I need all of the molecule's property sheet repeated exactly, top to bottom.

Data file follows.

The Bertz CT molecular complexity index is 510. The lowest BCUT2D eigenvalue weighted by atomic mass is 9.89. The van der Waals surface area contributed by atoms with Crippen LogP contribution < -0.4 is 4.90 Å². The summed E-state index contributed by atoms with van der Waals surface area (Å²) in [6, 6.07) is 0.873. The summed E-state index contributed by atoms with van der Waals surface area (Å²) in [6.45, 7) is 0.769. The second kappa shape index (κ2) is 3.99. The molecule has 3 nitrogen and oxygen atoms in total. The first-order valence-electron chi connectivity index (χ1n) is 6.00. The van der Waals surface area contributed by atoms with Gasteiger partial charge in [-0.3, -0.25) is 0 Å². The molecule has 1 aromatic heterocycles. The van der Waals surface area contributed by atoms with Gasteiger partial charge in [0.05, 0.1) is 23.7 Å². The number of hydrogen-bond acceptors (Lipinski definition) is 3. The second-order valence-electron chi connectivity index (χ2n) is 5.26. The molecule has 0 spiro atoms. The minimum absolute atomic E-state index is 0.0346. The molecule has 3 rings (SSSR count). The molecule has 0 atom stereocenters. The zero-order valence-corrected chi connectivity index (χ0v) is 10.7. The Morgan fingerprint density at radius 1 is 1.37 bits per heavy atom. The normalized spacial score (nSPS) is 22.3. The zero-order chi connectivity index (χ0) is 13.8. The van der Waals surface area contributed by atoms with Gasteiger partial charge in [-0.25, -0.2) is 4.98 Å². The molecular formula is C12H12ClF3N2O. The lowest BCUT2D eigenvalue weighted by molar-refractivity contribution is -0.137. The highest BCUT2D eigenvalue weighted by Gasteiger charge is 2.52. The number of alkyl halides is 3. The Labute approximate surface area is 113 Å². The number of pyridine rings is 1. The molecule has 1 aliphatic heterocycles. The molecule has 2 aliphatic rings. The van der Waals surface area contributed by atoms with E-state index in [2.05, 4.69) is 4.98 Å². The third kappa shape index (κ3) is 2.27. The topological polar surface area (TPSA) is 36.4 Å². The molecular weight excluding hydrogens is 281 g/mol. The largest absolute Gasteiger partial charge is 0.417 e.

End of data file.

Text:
The Bertz CT molecular complexity index is 510. The lowest BCUT2D eigenvalue weighted by atomic mass is 9.89. The van der Waals surface area contributed by atoms with Crippen LogP contribution < -0.4 is 4.90 Å². The summed E-state index contributed by atoms with van der Waals surface area (Å²) in [6, 6.07) is 0.873. The summed E-state index contributed by atoms with van der Waals surface area (Å²) in [6.45, 7) is 0.769. The second kappa shape index (κ2) is 3.99. The molecule has 3 nitrogen and oxygen atoms in total. The first-order valence-electron chi connectivity index (χ1n) is 6.00. The van der Waals surface area contributed by atoms with Gasteiger partial charge in [-0.3, -0.25) is 0 Å². The molecule has 1 aromatic heterocycles. The van der Waals surface area contributed by atoms with Gasteiger partial charge in [0.05, 0.1) is 23.7 Å². The number of hydrogen-bond acceptors (Lipinski definition) is 3. The second-order valence-electron chi connectivity index (χ2n) is 5.26. The molecule has 0 spiro atoms. The minimum absolute atomic E-state index is 0.0346. The molecule has 3 rings (SSSR count). The molecule has 0 atom stereocenters. The zero-order valence-corrected chi connectivity index (χ0v) is 10.7. The Morgan fingerprint density at radius 1 is 1.37 bits per heavy atom. The normalized spacial score (nSPS) is 22.3. The zero-order chi connectivity index (χ0) is 13.8. The van der Waals surface area contributed by atoms with Gasteiger partial charge in [-0.25, -0.2) is 4.98 Å². The molecular formula is C12H12ClF3N2O. The lowest BCUT2D eigenvalue weighted by molar-refractivity contribution is -0.137. The highest BCUT2D eigenvalue weighted by Gasteiger charge is 2.52. The number of alkyl halides is 3. The Labute approximate surface area is 113 Å². The number of pyridine rings is 1. The molecule has 1 aliphatic heterocycles. The molecule has 2 aliphatic rings. The van der Waals surface area contributed by atoms with E-state index in [2.05, 4.69) is 4.98 Å². The third kappa shape index (κ3) is 2.27. The topological polar surface area (TPSA) is 36.4 Å². The molecular weight excluding hydrogens is 281 g/mol. The largest absolute Gasteiger partial charge is 0.417 e.